I feel your pain. Your post is exactly like what I'm going through right now. New grad, can't find a job in a hospital, had to this LTC job, received 6 days orientation (they wanted to give me 3, but I fought for 6.....still NOT enough), and have 30 patients. The place I work for is a rehab (post acute)/nursing home. On the post acute side there's 20:1. It's so overwhelming. I was checking this website to see if anyone had any advice. I think this experience will help us get a job in a hospital, but in the meantime, we have to be extremely careful to protect our license. I wish you the best of luck finding a job soon. The nurses I work with say if you can handle this, the hospital will be much less stressful. I hope their right.
  10. by   Moogie
    Quote from CapeCodMermaid
    In Massachusetts the proposed ratio in a HOSPITAL is something like 7 or 8 to 1.
    They are proposing a 1:5 ratio on a rehab unit and skilled nursing???????????? Who is going to pay for this? Certainly NOT Medicare OR any of the managed care companies. Do these people really have a clue?

    Maybe they're thinking that SNFs could follow the total patient care model and there would be, at least on days, one nurse for every five residents and no CNAs.

    Pros: More time to spend with residents, especially those with high acuity. Fewer mistakes. Better assessments. No one taking shortcuts on care because they have 35 other people for whom they must provide care.

    Cons: Cost. And what happens with our UAPs? CNAs are the backbone of direct care in SNFs. I can't see how facilities would transition from utilizing CNAs for direct care to using licensed nurses.

    I would like to see some sort of ratios in rehab and SNFs but these would have to be realistic, based on acuity, not just based on numbers. That ratio should include licensed as well as non-licensed personnel who are doing direct care.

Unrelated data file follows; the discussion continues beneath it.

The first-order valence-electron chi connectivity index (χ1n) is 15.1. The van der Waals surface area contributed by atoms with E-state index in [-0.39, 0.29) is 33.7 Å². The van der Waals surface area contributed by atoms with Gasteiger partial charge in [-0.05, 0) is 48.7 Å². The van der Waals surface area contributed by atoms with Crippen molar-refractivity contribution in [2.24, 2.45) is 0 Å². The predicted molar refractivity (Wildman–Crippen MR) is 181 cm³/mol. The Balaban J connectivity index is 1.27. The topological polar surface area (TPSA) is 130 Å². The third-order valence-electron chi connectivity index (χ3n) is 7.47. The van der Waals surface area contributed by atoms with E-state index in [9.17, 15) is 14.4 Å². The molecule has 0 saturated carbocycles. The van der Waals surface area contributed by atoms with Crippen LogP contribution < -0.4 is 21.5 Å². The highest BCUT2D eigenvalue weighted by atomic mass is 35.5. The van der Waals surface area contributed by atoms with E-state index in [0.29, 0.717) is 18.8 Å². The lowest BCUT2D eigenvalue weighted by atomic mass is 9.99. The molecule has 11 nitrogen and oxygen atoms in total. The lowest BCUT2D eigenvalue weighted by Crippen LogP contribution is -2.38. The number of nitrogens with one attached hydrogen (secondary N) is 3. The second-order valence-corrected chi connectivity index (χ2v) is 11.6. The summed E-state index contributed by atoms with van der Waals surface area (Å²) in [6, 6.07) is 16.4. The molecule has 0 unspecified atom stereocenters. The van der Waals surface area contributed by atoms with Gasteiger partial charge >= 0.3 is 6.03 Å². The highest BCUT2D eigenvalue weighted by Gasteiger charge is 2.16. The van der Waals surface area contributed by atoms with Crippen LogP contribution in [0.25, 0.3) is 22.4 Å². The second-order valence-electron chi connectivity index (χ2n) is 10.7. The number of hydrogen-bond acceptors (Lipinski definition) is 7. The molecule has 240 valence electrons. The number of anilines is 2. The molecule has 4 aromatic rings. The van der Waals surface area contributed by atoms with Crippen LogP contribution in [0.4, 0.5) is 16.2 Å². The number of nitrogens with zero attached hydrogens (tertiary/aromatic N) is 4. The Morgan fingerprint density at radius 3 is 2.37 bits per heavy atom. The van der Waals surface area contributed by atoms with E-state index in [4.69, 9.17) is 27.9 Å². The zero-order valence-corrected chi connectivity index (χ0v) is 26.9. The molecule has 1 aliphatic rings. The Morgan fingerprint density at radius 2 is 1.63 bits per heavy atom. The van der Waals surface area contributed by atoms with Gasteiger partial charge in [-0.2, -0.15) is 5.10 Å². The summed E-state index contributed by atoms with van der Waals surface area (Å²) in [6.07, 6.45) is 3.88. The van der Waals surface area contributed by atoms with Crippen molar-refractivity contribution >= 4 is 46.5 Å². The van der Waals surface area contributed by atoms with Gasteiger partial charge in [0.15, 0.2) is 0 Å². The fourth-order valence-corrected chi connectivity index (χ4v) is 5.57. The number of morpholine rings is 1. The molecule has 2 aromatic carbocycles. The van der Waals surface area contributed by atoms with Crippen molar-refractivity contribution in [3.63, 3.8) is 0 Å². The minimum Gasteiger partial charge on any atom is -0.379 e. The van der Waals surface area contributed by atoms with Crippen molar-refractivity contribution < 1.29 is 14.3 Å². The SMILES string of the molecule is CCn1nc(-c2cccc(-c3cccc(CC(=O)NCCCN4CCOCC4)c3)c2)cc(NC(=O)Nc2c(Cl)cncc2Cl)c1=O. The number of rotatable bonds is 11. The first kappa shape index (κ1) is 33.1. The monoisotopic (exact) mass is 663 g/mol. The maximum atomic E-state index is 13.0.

11. by   stelarRN
    i can relate as well. i also live in the bay area, am a new grad, and just started at a rehab/skilled nursing facility. 6 days orientation, 1:20-25 ratio, and i feel extremely overwhelmed. everyone says i'll get the hang of it but i just can't see that happening right now. i want more than anything to work in a hospital but because of the economy this is what we have to do
    i don't have any advice, but hang in there. take it one day at a time. hopefully things will turn around soon in the hospitals.
  12. by   ws582
    Seems like there are a lot of us in the same boat. I wish you the best in getting a job you enjoy. To look on the bright side, we are getting experience and a paycheck Take care.
  13. by   StarNurse2006
    I work in a LTC in Southern CA. We have a 99 bed facility, with 3 charge nurses each taking 33 beds (regardless of census, but it usually evens out) I work 7-3, so I have 3 CNAs, the other 2 nurses have 4 CNAs. Honestly, on a typical day it is not at all unmanagable. Yes, I'm busy, but I have the DON/ADON on weekdays as well as other department managers who are nurses, when the need for advice/assistance arises. We have a TX nurse 7 days a week as well. On the weekends, we have an RN supervisor. I started at this facility as a new grad, and after working some registry shifts with myself and an RN for 6-8 patients, I find I thrive on my busy LTC day!
  14. by   ws582
    What is working "registry"? Is that at a hospital? I was wondering if 33 LTC patients is more or less hectic than 6-8 acute patients at the hospital.

    Thank you for the info